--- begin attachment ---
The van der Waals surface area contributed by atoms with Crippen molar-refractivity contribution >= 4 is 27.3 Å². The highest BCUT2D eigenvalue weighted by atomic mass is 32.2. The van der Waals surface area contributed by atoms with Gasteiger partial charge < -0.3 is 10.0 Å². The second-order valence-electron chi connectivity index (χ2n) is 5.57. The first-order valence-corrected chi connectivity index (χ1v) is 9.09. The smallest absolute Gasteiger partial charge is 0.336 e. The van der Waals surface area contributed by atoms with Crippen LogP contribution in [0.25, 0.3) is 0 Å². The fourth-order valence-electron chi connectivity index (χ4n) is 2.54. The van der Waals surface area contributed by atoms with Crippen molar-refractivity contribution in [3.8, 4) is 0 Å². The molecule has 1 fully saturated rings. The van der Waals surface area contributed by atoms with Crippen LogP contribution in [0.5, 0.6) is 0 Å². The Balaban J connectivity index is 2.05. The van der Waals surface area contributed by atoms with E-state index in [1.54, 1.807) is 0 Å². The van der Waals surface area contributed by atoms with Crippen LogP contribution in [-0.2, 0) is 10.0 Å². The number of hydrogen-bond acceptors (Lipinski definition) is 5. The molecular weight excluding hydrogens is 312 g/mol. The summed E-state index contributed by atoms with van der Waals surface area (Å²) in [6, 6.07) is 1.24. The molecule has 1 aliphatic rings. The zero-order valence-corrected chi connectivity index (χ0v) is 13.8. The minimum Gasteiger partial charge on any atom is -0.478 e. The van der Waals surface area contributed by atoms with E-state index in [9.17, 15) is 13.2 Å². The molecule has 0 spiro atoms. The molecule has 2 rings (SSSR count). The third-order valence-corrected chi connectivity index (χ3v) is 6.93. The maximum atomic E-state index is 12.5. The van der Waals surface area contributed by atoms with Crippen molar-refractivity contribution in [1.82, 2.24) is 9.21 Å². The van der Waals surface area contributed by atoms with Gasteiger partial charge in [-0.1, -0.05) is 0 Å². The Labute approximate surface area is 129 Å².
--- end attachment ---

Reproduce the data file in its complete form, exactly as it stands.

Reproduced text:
The van der Waals surface area contributed by atoms with Crippen molar-refractivity contribution >= 4 is 27.3 Å². The highest BCUT2D eigenvalue weighted by atomic mass is 32.2. The van der Waals surface area contributed by atoms with Gasteiger partial charge < -0.3 is 10.0 Å². The second-order valence-electron chi connectivity index (χ2n) is 5.57. The first-order valence-corrected chi connectivity index (χ1v) is 9.09. The smallest absolute Gasteiger partial charge is 0.336 e. The van der Waals surface area contributed by atoms with Crippen LogP contribution in [0.25, 0.3) is 0 Å². The fourth-order valence-electron chi connectivity index (χ4n) is 2.54. The van der Waals surface area contributed by atoms with Crippen molar-refractivity contribution in [3.8, 4) is 0 Å². The molecule has 1 fully saturated rings. The van der Waals surface area contributed by atoms with Crippen LogP contribution in [0.5, 0.6) is 0 Å². The Balaban J connectivity index is 2.05. The van der Waals surface area contributed by atoms with E-state index in [1.54, 1.807) is 0 Å². The van der Waals surface area contributed by atoms with Crippen LogP contribution in [-0.2, 0) is 10.0 Å². The number of hydrogen-bond acceptors (Lipinski definition) is 5. The molecular weight excluding hydrogens is 312 g/mol. The summed E-state index contributed by atoms with van der Waals surface area (Å²) in [6, 6.07) is 1.24. The molecule has 1 aliphatic rings. The zero-order valence-corrected chi connectivity index (χ0v) is 13.8. The minimum Gasteiger partial charge on any atom is -0.478 e. The van der Waals surface area contributed by atoms with E-state index in [9.17, 15) is 13.2 Å². The molecule has 0 spiro atoms. The molecule has 2 rings (SSSR count). The third-order valence-corrected chi connectivity index (χ3v) is 6.93. The maximum atomic E-state index is 12.5. The van der Waals surface area contributed by atoms with Crippen molar-refractivity contribution in [1.82, 2.24) is 9.21 Å². The van der Waals surface area contributed by atoms with Gasteiger partial charge in [-0.1, -0.05) is 0 Å². The Labute approximate surface area is 129 Å².